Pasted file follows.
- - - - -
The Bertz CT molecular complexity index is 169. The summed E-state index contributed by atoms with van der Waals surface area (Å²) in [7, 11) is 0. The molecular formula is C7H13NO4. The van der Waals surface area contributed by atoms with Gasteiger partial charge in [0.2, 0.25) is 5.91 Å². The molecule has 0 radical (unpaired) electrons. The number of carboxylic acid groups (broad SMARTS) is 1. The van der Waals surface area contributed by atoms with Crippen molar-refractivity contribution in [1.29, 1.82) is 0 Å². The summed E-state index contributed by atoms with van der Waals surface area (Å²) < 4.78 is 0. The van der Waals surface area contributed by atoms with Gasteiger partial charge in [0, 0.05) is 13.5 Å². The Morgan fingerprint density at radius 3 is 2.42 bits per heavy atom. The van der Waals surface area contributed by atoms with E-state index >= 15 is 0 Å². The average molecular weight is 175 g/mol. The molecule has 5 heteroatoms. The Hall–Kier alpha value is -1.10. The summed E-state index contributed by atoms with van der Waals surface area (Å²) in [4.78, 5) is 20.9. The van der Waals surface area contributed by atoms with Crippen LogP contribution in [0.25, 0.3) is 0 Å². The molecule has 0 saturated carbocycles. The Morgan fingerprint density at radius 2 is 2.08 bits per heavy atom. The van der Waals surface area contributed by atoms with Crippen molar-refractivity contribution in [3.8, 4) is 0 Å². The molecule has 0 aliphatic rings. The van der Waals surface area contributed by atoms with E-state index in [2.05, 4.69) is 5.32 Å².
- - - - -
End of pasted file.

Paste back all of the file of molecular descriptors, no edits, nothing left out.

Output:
The Bertz CT molecular complexity index is 169. The summed E-state index contributed by atoms with van der Waals surface area (Å²) in [7, 11) is 0. The molecular formula is C7H13NO4. The van der Waals surface area contributed by atoms with Gasteiger partial charge in [0.2, 0.25) is 5.91 Å². The molecule has 0 radical (unpaired) electrons. The number of carboxylic acid groups (broad SMARTS) is 1. The van der Waals surface area contributed by atoms with Crippen molar-refractivity contribution in [1.29, 1.82) is 0 Å². The summed E-state index contributed by atoms with van der Waals surface area (Å²) < 4.78 is 0. The van der Waals surface area contributed by atoms with Gasteiger partial charge in [0, 0.05) is 13.5 Å². The Morgan fingerprint density at radius 3 is 2.42 bits per heavy atom. The van der Waals surface area contributed by atoms with E-state index >= 15 is 0 Å². The average molecular weight is 175 g/mol. The molecule has 5 heteroatoms. The Hall–Kier alpha value is -1.10. The summed E-state index contributed by atoms with van der Waals surface area (Å²) in [4.78, 5) is 20.9. The van der Waals surface area contributed by atoms with Crippen LogP contribution in [0.25, 0.3) is 0 Å². The molecule has 0 saturated carbocycles. The Morgan fingerprint density at radius 2 is 2.08 bits per heavy atom. The van der Waals surface area contributed by atoms with Crippen molar-refractivity contribution in [3.8, 4) is 0 Å². The molecule has 0 aliphatic rings. The van der Waals surface area contributed by atoms with E-state index in [2.05, 4.69) is 5.32 Å².